(eng) EPA Press Release Part 2 of 2

Ewald (ewald@ctaz.net)
Fri, 06 Dec 1996 00:46:49 -0700


The original text of this press release can be found at:
http://www.epa.gov/docs/PressReleases/1996/November/Day-27/

Shawn Ewald

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PR FACT SHEETS TO "EPA PROPOSES AIR STANDARDS FOR OZONE"

Scientific Review Process for Proposed Air Quality Standards

EPA's proposals to revise the standards for ozone and fine particle
pollution are based on a scientific review required by Congress under
the Clean Air Act, which mandates that the EPA Administrator determine
every five years whether the nation's air quality standards are adequate
to protect public health. Following is the scientific review process that
led to EPA's proposals:

Broad Range of Peer-Reviewed Scientific Evidence Examined:

To review the health standards for ozone and fine particle pollution,
EPA began by conducting a wide-ranging literature search, covering all
aspects of ozone and particulate pollution. The Agency then selected
for review those studies relevant to human health effects.

Over three years, EPA and two independent scientific review panels
identified 185 studies on the human health effects of ozone pollution
and 86 studies on the links between particulate matter pollution and
human health. Studies examined included controlled human studies,
epidemiological studies, and toxicological studies.

A broad range of studies reviewed indicated that the current standards
for both ozone pollution and particulate pollution do not adequately
protect public health, as required by law.

The studies show that serious health effects would occur even if the
current standards were being met, indicating the need for stronger health
protection.

EPA Relied on Independent, Peer Reviewed Scientific Research:

Under the Clean Air Act, Congress requires EPA to rely on the advice of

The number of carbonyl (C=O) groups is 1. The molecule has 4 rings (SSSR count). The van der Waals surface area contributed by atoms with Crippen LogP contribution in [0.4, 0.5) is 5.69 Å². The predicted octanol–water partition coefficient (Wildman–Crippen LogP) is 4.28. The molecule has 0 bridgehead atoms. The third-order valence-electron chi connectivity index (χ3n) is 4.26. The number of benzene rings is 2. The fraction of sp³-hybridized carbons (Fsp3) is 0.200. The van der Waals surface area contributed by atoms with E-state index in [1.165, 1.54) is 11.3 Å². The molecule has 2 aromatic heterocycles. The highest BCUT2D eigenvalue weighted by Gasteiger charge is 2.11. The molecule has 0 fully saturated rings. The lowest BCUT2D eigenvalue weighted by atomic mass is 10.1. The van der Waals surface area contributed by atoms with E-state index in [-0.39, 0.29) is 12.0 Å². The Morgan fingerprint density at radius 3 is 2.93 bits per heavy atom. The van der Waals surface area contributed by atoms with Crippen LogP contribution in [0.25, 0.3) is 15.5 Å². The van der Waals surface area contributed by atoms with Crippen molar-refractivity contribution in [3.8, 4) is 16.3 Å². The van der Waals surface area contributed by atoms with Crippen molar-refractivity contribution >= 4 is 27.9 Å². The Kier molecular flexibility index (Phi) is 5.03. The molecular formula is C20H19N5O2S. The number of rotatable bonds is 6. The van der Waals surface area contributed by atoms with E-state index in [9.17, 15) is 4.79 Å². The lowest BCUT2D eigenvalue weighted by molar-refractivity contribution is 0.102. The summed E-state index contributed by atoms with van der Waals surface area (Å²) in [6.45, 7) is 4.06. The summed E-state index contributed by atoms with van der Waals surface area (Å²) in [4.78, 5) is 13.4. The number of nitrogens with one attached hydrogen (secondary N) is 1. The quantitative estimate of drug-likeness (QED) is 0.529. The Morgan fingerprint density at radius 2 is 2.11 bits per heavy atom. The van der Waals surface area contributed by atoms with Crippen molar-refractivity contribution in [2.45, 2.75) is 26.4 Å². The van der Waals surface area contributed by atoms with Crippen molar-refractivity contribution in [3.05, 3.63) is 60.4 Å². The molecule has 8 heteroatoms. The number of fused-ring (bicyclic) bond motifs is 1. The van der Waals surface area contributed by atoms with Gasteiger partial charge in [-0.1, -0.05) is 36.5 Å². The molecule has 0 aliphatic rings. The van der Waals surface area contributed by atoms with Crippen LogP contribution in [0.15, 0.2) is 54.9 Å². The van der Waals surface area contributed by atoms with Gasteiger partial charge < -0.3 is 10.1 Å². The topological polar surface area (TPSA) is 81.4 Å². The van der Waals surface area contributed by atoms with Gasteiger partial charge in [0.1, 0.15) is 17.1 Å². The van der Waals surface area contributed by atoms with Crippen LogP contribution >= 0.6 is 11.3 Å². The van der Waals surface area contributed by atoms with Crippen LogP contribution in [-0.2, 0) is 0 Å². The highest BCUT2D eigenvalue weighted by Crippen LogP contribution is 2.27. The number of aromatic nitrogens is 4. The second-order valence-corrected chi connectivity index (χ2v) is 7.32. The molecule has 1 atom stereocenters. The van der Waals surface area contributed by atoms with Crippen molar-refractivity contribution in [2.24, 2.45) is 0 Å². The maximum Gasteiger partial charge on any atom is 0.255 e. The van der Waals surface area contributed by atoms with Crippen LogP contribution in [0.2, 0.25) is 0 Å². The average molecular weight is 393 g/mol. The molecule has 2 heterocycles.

an independent scientific review panel, the Clean Air Scientific
Advisory Committee, made up of nationally recognized experts in a wide
range of disciplines -- physicians, toxicologists, epidemiologists, and
atmospheric scientists -- from academic research, industry and the
states. Two panels were assembled, one for each type of pollution.
A review document summarizing published, peer reviewed research on both
types of pollution and their health effects was prepared for the advisory
panel. A separate panel of national scientific experts then peer-reviewed
individual chapters in the summary document before the advisory panel
began its review.

The scientific advisory panels supported EPA's basic findings, supporting
the conclusion that a proposal to revise the ozone standard should be
made to reflect the health consequences of more prolonged exposures, and
endorsing the range of ozone concentrations EP considered. The vast
majority of panel members agreed on establishing a new standard for
fine particle pollution.

EPA Opens Extensive Public Comment Period on New Proposals

EPA has launched a 60-day public comment period on the proposed new
standards as well as the scientific evidence supporting them. In
addition, the review process has been a public one, with scientific
advisory panel meetings open to the public, and all review documents
publicly available prior to panel meetings.

Public Health Effects of Ozone and Fine Particle Pollution

Every American adult breathes in 13,000 liters of air each day, on average,
and children breathe in 50 percent more air per pound of body weight than
adults do -- making public health protection from harmful air pollutants a
top priority. As required by Congress in the Clean Air Act, EPA has
reviewed and proposed new standards to reduce two of the most widespread
forms of harmful air pollution -- particulate matter and ground-level ozone
(smog). Taken together, they contribute to acute health effects ranging from
premature deaths to preventable respiratory problems. Following are facts
about these types of pollution, related health effects, and results expected
from the new proposed standards, if they are finalized in their current form:

Particulate Matter: Particulate matter is a mix of coarse and fine particles
that can't be seen individually by the naked eye, but often appear as haze,
dust clouds or sooty emissions. Sources of coarse particles include
industrial crushing and grinding operations, materials handling, vehicle
travel on unpaved roads and windblown dust. Fine particles result from
industrial, motor vehicle and power generating fuel combustion, as well as
burning wood and brush. Pollutants such as sulfur dioxide, nitrogen oxides
and volatile organic
compounds also can form fine particles.

Effect on Public Health: Fine particles can penetrate deep into the lungs.
On a smoggy day, a single breath can take in millions of fine particles. Some
74 million Americans -- 2812f the population -- are regularly exposed to
harmful levels of particulate air pollution. In recent studies, exposure to
fine particle air pollution -- either alone or with other air pollutants --
has been linked with many health problems:

An estimated 40,000 Americans die prematurely each year, according to
peer-reviewed studies, from respiratory illness and heart attacks linked
with particle exposure, particularly elderly people; Children and adults